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Immersive Media on a Budget

Nicholas Jushchyshyn, program director of VR and immersive media at Drexel University Westphal College of Media Arts and Design, demonstrates Scalable’s projection technology at the ACE-Lab. (Image credit: Scalable Display Technologies)

Immersive media enables people to interact with virtual content on a realistic level. Rather than just viewing a static video, it creates an environment that allows people to step into the video and interact with the content. Immersive media eliminates traditional greenscreens and creates an environment that can be interactive, almost as if it’s a physical environment. Over the last year, immersive technology has gained popularity in entertainment and broadcast production through mixed reality. 

Drexel University Westphal College of Media Arts and Design launched one of the first accredited virtual reality and immersive media programs. In 2018, Drexel University’s Animation, Capture and Effects Lab, known as the ACE-Lab (opens in new tab), introduced immersive media, including augmented reality (opens in new tab) (AR), virtual reality (VR), and other interactive experiences. Today, Drexel’s virtual reality and immersive media programs continue to lead, teaching and engaging students with the latest processes and technologies. 

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In early 2021, Drexel University introduced new immersive media technology that provides students with in-depth and hands-on learning experiences. Drexel University collaborated with Scalable Display Technologies to create a cost-effective, realistic solution for the traditional LED displays utilized in immersive environments. 

“The typical immersive media environment is incredibly expensive,” said Nicholas Jushchyshyn, program director of VR and immersive media at Drexel University Westphal College of Media Arts and Design. “It requires multiple high-quality displays and it can be challenging for an academic institution, small organization, or independent producer to justify the investment. We wanted to utilize projection, rather than LED walls, to create a cost-effective solution."

The ACE-Lab is using an existing screen that is 10 feet wide and 12 feet high for the background. "The talent has traditional studio lights on them, but they’re not overexposed and the projection background can be pure white." Jushchyshyn added. "This is the result of two laser projectors that are synchronized, calibrated, warped, and overlapped. It creates the same intensity from a traditional LED video wall, but it’s from two projectors. Scalable enabled us to take two laser projectors and stack the projections with a perfect overlay.”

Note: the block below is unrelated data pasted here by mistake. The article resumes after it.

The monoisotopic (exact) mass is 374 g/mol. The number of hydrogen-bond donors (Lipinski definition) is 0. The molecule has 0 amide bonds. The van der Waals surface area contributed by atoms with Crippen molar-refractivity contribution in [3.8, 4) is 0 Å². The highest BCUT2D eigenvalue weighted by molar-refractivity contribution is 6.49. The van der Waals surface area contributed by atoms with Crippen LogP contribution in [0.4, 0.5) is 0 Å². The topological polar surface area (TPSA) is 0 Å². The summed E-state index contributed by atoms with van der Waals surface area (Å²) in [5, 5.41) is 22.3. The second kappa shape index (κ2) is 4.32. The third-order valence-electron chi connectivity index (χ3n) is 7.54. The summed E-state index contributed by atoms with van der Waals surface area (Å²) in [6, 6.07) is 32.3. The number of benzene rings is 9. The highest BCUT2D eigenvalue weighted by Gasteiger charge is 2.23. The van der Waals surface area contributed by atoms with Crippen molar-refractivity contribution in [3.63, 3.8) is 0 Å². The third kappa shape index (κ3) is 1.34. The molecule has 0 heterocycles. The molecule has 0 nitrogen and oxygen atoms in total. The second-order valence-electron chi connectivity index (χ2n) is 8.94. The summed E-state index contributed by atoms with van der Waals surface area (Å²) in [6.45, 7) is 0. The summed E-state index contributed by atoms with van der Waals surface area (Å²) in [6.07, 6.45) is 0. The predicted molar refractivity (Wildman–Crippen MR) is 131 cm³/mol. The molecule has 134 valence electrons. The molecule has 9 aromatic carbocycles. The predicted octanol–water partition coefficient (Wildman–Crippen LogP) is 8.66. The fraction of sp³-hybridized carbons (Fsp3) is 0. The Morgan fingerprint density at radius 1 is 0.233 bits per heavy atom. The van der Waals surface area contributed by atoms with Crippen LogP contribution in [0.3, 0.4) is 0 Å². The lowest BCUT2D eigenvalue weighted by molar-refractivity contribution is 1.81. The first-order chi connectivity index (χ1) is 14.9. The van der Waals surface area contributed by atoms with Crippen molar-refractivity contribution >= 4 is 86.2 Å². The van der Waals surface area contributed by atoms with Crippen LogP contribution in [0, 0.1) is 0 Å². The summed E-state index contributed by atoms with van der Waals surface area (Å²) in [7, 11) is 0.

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The ACE-Lab is not only utilized for immersive media programs but also by many other graduate and undergraduate degree programs, including animation, visual effects, and digital design. Drexel University needed to implement a system that would accommodate the other programs utilizing the space. 

“For us, there were many advantages to utilizing projection instead of LED displays,” noted Jushchyshyn. “Not only is it far less expensive, but it’s incredibly flexible if we want to utilize it in a different location. The space we’re using for production is a multipurpose space. We have designed the entire system on a mobile cart. We can retain the versatility of the room by being able to relocate the projectors. 

“A secondary advantage of this particular approach is the future-proof design. We are currently utilizing a 12-foot wall, but we can add another wall in the future and create a full projection surface across a larger space. Utilizing Scalable’s software, we can project side-by-side and have an overlap blend between the images.”

Scalable’s software automatically warps and blends multiple projectors into one seamless display. It allows Drexel University to streamline recalibration if the system has been relocated. 

“Scalable’s one-touch calibration is incredibly intuitive,” said Jushchyshyn. “Their automatic calibration outputs text-based files with the calibration result. Once the calibration is completed, it’s effectively saved onto the GPU. It’s fully transparent to any software that’s running on the operating systems. By allowing the data to be saved internally to the GPU, it eliminates nearly all latency and any complexity on higher levels of software.”

The result was successful at all levels. The immersive media system provided Drexel University with a high-quality, cost-effective solution. “We can recreate the traditional immersive media experience at nearly a tenth of the cost of a traditional solution,” said Jushchyshyn. “We also have the added benefit of being able to readily move so we can maintain the flexibility of the space. Scalable provides opportunities, in particular for schools and independent productions, to work with immersive media technology. They can incorporate the software implications and toolsets identical to feature film-grade LED walls, motion capture and camera tracking. It’s the same technology as a large production but at a more accessible price point.”

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